Arkansas Business Hall of Fame 2012: Wayne Cranford

by Arkansas Business Staff  on Monday, Jan. 30, 2012 12:00 am  

Wayne CranfordChairman Emeritus, Cranford Johnson Robinson Woods

Wayne Cranford
Chairman Emeritus, Cranford Johnson Robinson Woods
Little Rock

An innovator in advertising and marketing communications, Wayne Cranford recently celebrated 50 years of his iconic Little Rock agency. His and the agency’s history are dotted with enough firsts to fill the pages of several scrapbooks – first Arkansas agency to create and place a local color television advertisement, the first Arkansas agency to win a national Addy award, the first to buy a national network program, just for example.

But like many Arkansas stories, such firsts grew from small-town beginnings watered with drive and a “we can do that” spirit.

Wayne Cranford was born at Bald Knob on New Year’s Day in 1933 and from his own recollections, lived a happy small-town childhood, the middle of three brothers. He started school when he was 5 and skipped half of the fourth and half of the fifth grades, which was the way bright students who had to be challenged to stay busy were dealt with in those days.

By the time he was 9 years old, he was selling popcorn at the local movie theater. He was a high school senior at age 15 and a college senior at 18, attending what was then Arkansas State Teachers College in Conway because it was not too far from home. He graduated with a bachelor’s degree in journalism; and since there weren’t many opportunities for someone so young, he returned to Bald Knob to teach high school journalism and English.

That early stint as an English teacher never left him, as anyone who has worked for him and made a grammatical mistake can attest.

When he was 22, Cranford moved to Little Rock to work for the Arkansas Democrat newspaper as a police reporter. While working as a reporter, he got his first taste of doing publicity on a big scale when he got a chance to do publicity for the Miss Arkansas Pageant. He became both assistant state editor and Sunday magazine writer at the Democrat before taking a better-paying position as director of public relations for the Little Rock Chamber of Commerce.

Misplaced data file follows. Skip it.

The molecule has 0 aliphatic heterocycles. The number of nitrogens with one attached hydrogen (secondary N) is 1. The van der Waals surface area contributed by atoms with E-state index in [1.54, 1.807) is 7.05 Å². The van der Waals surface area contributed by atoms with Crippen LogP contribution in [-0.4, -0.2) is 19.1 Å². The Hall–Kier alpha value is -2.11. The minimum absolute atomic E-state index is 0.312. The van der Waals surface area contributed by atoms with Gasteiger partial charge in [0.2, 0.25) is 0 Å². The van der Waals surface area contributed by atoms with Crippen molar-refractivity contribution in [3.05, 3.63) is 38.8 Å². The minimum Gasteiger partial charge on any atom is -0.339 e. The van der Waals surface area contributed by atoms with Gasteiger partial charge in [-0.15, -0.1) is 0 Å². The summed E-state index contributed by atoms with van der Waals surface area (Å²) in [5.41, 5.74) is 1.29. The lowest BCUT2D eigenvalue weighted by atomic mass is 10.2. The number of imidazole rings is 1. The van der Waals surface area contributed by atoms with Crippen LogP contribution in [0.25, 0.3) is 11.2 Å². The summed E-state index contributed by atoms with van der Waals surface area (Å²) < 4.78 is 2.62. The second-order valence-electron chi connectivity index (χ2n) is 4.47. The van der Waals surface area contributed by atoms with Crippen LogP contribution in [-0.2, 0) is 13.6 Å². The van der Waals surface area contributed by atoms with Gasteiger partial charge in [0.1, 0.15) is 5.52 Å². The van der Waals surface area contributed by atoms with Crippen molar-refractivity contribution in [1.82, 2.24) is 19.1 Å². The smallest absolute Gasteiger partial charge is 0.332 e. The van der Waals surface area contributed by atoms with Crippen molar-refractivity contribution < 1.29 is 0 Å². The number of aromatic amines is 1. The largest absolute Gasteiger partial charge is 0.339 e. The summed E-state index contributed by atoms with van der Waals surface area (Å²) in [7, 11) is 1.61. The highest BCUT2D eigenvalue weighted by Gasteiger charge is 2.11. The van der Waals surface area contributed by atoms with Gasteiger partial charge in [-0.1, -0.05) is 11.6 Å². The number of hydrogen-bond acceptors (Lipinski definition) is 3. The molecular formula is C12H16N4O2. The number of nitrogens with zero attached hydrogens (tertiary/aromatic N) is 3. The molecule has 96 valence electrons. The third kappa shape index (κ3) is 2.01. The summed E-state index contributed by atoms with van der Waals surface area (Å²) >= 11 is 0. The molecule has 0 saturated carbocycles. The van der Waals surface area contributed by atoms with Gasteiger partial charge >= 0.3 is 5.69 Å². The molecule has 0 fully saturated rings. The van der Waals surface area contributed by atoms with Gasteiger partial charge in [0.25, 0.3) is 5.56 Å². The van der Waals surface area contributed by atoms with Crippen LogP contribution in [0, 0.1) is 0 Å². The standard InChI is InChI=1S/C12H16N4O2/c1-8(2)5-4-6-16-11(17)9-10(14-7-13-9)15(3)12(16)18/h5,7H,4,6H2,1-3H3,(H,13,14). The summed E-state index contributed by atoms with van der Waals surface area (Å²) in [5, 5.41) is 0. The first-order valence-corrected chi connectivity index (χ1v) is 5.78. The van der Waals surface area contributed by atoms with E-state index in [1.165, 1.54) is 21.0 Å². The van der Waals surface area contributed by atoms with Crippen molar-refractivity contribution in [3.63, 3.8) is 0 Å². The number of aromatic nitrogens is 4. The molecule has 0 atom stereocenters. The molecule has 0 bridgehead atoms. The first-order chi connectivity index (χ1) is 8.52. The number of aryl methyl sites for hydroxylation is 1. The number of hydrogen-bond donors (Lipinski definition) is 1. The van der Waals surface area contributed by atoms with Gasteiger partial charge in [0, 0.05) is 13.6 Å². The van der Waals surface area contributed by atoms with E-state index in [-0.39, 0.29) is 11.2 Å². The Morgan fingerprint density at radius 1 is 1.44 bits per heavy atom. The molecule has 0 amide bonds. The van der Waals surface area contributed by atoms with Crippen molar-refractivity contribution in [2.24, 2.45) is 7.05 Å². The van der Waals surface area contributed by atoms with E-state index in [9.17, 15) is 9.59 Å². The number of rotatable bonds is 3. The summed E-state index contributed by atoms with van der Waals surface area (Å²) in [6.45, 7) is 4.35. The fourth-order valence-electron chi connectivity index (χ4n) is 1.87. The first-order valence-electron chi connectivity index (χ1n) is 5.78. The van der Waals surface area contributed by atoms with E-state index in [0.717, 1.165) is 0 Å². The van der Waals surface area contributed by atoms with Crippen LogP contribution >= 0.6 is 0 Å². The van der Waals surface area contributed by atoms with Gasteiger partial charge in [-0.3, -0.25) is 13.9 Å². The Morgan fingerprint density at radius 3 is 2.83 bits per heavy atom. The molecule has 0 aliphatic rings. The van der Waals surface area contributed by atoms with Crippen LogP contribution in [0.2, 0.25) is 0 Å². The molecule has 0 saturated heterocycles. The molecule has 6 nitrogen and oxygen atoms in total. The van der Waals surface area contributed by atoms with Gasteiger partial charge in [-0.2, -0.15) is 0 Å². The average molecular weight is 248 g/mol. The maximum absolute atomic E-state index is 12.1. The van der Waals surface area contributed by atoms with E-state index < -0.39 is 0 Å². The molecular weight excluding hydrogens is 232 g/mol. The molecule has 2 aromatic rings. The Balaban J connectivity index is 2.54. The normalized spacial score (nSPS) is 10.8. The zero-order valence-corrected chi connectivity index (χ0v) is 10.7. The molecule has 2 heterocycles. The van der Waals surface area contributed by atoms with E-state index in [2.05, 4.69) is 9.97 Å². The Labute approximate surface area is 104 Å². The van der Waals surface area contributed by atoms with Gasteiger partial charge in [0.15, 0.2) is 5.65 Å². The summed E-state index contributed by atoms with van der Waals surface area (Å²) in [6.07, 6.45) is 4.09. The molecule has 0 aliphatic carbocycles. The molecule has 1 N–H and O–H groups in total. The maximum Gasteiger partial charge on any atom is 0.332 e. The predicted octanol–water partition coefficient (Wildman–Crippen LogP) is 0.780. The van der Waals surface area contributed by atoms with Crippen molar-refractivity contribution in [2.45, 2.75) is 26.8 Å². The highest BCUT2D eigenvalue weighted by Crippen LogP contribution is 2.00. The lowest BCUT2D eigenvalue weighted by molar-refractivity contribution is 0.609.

Cranford had just taken another new job with the Arkansas Gazette newspaper, when a friend and former colleague at the Democrat called him and put him on the phone with Tom Hockersmith, owner of a large ad agency in Little Rock. Cranford joined Hockersmith’s agency, later persuading the agency owner to hire a young art director who had just won a statewide poster contest, his future partner Jim Johnson.

In 1961, when Cranford was just 28 years old, he and Johnson left Hockersmith to form Cranford Johnson. They started with a $4,000 loan and no clients. They moved quickly to secure three clients – the number they needed to be recognized as an agency – and have seldom looked back since. The first year in business, they secured the advertising account for the political campaign of Arkansas Sen. J. William Fulbright, doing ads for the Fulbright campaigns of 1962, 1968 and 1974.

Cranford Johnson grew into a regional advertising powerhouse, playing a role in the growth of such companies as Alltel, Acxiom, Entergy and Tyson Foods Inc.

The agency added the name of Ron Robinson, a one-time intern who later became president of the company, to that of Cranford and Johnson in 1984. Brothers Shelby and Wayne Woods merged their agency with Cranford Johnson Robinson in 1990. Renamed Cranford Johnson Robinson Woods, the agency is the largest in three states and one of the 16 largest in the Southwest.

Cranford has served as chairman emeritus since 1993 for the agency that now employs nearly 100 people in two Arkansas offices and bills $82 million a year.

 

 

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